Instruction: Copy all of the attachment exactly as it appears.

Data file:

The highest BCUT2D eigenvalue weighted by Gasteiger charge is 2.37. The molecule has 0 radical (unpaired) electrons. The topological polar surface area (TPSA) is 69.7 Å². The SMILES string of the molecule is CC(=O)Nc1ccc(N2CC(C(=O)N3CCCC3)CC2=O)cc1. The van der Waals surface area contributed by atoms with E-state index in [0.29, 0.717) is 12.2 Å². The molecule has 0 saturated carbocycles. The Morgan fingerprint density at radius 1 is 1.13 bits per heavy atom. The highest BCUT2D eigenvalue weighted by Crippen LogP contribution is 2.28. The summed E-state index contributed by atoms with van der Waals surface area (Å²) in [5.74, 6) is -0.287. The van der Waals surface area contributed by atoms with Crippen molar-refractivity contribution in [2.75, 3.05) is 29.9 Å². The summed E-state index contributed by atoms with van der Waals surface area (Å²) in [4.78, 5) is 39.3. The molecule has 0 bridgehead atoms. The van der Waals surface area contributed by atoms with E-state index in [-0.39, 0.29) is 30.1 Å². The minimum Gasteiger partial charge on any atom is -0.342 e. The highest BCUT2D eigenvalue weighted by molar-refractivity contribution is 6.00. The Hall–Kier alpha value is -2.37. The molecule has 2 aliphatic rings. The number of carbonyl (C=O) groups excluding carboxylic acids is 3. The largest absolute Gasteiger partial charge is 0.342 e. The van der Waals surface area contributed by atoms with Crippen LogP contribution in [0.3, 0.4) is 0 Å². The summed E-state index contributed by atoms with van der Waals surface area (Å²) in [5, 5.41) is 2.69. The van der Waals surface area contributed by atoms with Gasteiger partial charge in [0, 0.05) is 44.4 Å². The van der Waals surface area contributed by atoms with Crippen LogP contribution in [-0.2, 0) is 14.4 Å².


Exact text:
The highest BCUT2D eigenvalue weighted by Gasteiger charge is 2.37. The molecule has 0 radical (unpaired) electrons. The topological polar surface area (TPSA) is 69.7 Å². The SMILES string of the molecule is CC(=O)Nc1ccc(N2CC(C(=O)N3CCCC3)CC2=O)cc1. The van der Waals surface area contributed by atoms with E-state index in [0.29, 0.717) is 12.2 Å². The molecule has 0 saturated carbocycles. The Morgan fingerprint density at radius 1 is 1.13 bits per heavy atom. The highest BCUT2D eigenvalue weighted by Crippen LogP contribution is 2.28. The summed E-state index contributed by atoms with van der Waals surface area (Å²) in [5.74, 6) is -0.287. The van der Waals surface area contributed by atoms with Crippen molar-refractivity contribution in [2.75, 3.05) is 29.9 Å². The summed E-state index contributed by atoms with van der Waals surface area (Å²) in [4.78, 5) is 39.3. The molecule has 0 bridgehead atoms. The van der Waals surface area contributed by atoms with E-state index in [-0.39, 0.29) is 30.1 Å². The minimum Gasteiger partial charge on any atom is -0.342 e. The highest BCUT2D eigenvalue weighted by molar-refractivity contribution is 6.00. The Hall–Kier alpha value is -2.37. The molecule has 2 aliphatic rings. The number of carbonyl (C=O) groups excluding carboxylic acids is 3. The largest absolute Gasteiger partial charge is 0.342 e. The van der Waals surface area contributed by atoms with Crippen LogP contribution in [0.3, 0.4) is 0 Å². The summed E-state index contributed by atoms with van der Waals surface area (Å²) in [5, 5.41) is 2.69. The van der Waals surface area contributed by atoms with Gasteiger partial charge in [0, 0.05) is 44.4 Å². The van der Waals surface area contributed by atoms with Crippen LogP contribution in [-0.2, 0) is 14.4 Å².